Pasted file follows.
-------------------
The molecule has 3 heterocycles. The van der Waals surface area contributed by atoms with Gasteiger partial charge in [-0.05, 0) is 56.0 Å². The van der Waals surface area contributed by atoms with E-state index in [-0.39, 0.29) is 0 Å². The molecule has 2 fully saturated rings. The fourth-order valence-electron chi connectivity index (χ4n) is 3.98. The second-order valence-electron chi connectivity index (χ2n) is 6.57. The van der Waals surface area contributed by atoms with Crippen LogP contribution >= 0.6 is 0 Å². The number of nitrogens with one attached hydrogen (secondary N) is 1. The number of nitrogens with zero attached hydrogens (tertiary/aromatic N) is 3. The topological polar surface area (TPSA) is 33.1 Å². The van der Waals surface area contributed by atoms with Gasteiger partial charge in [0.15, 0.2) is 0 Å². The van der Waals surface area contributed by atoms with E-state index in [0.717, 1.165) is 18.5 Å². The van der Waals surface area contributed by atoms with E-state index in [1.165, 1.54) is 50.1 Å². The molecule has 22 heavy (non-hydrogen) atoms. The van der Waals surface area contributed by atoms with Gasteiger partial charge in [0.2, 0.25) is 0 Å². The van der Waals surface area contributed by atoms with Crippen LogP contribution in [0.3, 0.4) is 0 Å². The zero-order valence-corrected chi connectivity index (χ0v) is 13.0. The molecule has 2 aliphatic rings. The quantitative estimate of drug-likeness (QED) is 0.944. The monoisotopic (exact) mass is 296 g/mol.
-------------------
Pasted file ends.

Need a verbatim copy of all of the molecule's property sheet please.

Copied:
The molecule has 3 heterocycles. The van der Waals surface area contributed by atoms with Gasteiger partial charge in [-0.05, 0) is 56.0 Å². The van der Waals surface area contributed by atoms with E-state index in [-0.39, 0.29) is 0 Å². The molecule has 2 fully saturated rings. The fourth-order valence-electron chi connectivity index (χ4n) is 3.98. The second-order valence-electron chi connectivity index (χ2n) is 6.57. The van der Waals surface area contributed by atoms with Crippen LogP contribution >= 0.6 is 0 Å². The number of nitrogens with one attached hydrogen (secondary N) is 1. The number of nitrogens with zero attached hydrogens (tertiary/aromatic N) is 3. The topological polar surface area (TPSA) is 33.1 Å². The van der Waals surface area contributed by atoms with Gasteiger partial charge in [0.15, 0.2) is 0 Å². The van der Waals surface area contributed by atoms with E-state index in [0.717, 1.165) is 18.5 Å². The van der Waals surface area contributed by atoms with E-state index in [1.165, 1.54) is 50.1 Å². The molecule has 22 heavy (non-hydrogen) atoms. The van der Waals surface area contributed by atoms with Gasteiger partial charge in [0.2, 0.25) is 0 Å². The van der Waals surface area contributed by atoms with Crippen LogP contribution in [0.3, 0.4) is 0 Å². The zero-order valence-corrected chi connectivity index (χ0v) is 13.0. The molecule has 2 aliphatic rings. The quantitative estimate of drug-likeness (QED) is 0.944. The monoisotopic (exact) mass is 296 g/mol.